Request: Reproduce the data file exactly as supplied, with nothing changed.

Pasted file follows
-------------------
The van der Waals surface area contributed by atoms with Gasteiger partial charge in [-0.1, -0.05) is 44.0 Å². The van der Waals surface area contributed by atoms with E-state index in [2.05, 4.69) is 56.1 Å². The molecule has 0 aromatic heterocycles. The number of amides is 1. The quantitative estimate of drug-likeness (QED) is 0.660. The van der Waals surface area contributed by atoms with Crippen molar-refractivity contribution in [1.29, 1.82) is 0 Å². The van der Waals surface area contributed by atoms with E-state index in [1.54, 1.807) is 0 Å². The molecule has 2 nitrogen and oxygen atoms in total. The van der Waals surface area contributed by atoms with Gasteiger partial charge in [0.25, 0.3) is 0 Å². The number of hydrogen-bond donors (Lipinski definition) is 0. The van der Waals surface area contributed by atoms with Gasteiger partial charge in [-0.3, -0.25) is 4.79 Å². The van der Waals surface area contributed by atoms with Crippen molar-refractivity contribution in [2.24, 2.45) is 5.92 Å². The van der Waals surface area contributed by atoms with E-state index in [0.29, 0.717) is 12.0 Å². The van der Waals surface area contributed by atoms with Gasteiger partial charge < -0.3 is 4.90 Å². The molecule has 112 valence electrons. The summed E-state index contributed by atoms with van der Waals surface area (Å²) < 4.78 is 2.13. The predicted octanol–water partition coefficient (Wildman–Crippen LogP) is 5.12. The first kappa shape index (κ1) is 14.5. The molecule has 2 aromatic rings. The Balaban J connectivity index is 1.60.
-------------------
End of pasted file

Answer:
The van der Waals surface area contributed by atoms with Gasteiger partial charge in [-0.1, -0.05) is 44.0 Å². The van der Waals surface area contributed by atoms with E-state index in [2.05, 4.69) is 56.1 Å². The molecule has 0 aromatic heterocycles. The number of amides is 1. The quantitative estimate of drug-likeness (QED) is 0.660. The van der Waals surface area contributed by atoms with Crippen molar-refractivity contribution in [1.29, 1.82) is 0 Å². The van der Waals surface area contributed by atoms with E-state index in [1.54, 1.807) is 0 Å². The molecule has 2 nitrogen and oxygen atoms in total. The van der Waals surface area contributed by atoms with Gasteiger partial charge in [0.25, 0.3) is 0 Å². The number of hydrogen-bond donors (Lipinski definition) is 0. The van der Waals surface area contributed by atoms with Gasteiger partial charge in [-0.3, -0.25) is 4.79 Å². The van der Waals surface area contributed by atoms with Crippen molar-refractivity contribution in [2.24, 2.45) is 5.92 Å². The van der Waals surface area contributed by atoms with E-state index in [0.29, 0.717) is 12.0 Å². The van der Waals surface area contributed by atoms with Gasteiger partial charge < -0.3 is 4.90 Å². The molecule has 112 valence electrons. The summed E-state index contributed by atoms with van der Waals surface area (Å²) < 4.78 is 2.13. The predicted octanol–water partition coefficient (Wildman–Crippen LogP) is 5.12. The first kappa shape index (κ1) is 14.5. The molecule has 2 aromatic rings. The Balaban J connectivity index is 1.60.